Black Over Red exemplifies the two major themes that dominated Leon Polk Smith’s artistic oeuvre, those of color and shape. With its bold placement of deep black juxtaposed next to saturated red, the painting details a visually engaging perspective and a harmonious space in the form of abstraction. The use of a shaped canvas is also characteristic of his signature style, as Smith himself was inspired by the interrelationship between positive and negative space, and how to deliver a convincing space with as few elements as possible. This has caused him to be viewed in the tradition of the De Stijl artists such as Piet Mondrian, who Smith claimed was his “great influence” (C. Ratcliff, B. K. Rapaport, A. C. Danto, and J. A. Farmer, Leon Polk Smith: American Painter, New York, 1996, p. 15).
Smith was born in Oklahoma and grew up among the Choctaw and Chickasaw American Indian tribes. He strived to retain his cultural identity through his abstract paintings, which were often inspired by the landscapes of the American Southwest and the sense of space that it evokes. As art critic Arthur Danto puts it, “our sense of geometry comes from the nature of space constructed as human habitat” (A. Dantop, quoted in C. Ratcliff et al., ibid. p. 19). In this case, Smith’s paintings are both Native and European in ancestry and his interest in abstraction and geometry developed through the way space can be distorted and multidimensional but without any use of traditional methods like shading and perspective.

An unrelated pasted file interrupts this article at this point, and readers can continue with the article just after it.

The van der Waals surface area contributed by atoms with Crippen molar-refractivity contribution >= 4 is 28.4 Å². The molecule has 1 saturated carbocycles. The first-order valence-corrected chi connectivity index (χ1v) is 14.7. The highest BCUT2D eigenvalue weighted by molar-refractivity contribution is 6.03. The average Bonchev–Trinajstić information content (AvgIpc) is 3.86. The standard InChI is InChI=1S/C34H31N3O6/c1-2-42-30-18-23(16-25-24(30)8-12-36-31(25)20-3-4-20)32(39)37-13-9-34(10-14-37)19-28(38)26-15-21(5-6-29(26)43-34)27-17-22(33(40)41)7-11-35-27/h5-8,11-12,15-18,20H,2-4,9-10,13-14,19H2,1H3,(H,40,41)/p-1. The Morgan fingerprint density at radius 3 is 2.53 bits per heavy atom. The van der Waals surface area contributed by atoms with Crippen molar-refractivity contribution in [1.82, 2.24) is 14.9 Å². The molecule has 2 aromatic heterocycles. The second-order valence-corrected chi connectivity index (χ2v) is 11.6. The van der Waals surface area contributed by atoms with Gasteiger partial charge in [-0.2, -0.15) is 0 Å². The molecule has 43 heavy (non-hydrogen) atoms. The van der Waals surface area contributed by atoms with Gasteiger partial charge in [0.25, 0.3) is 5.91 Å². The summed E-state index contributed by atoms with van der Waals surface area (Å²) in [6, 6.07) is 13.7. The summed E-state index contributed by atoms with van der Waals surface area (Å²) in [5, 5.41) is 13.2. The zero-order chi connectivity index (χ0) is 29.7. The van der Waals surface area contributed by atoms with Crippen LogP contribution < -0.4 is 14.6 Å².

Leon Polk Smith was influential to many later American abstract painters including Ellsworth Kelly, who shared his interest in seeking abstraction from nature. Smith does not create his abstract forms, instead, he transports them from fleeting glimpses of everyday life and turns them into pieces of art. His canvas then becomes the place where the transformation takes place, “my canvases are something like a magnetic field, and they have to be alive all over; how far will the forces that are established by this division of color carry? And with a large painting using only two areas, this has to be felt very keenly so that the forces will carry across the canvas to the edge of the opposite side, with an aliveness that makes each part of the canvas tremendously sensitive and responsive to every other part” (L. P. Smith, quoted in “A Conversation Between Leon Polk Smith and d’Arcy Hayman: The Paintings of Leon Polk Smith,” Art and Architecture, Autumn-Winter 1964).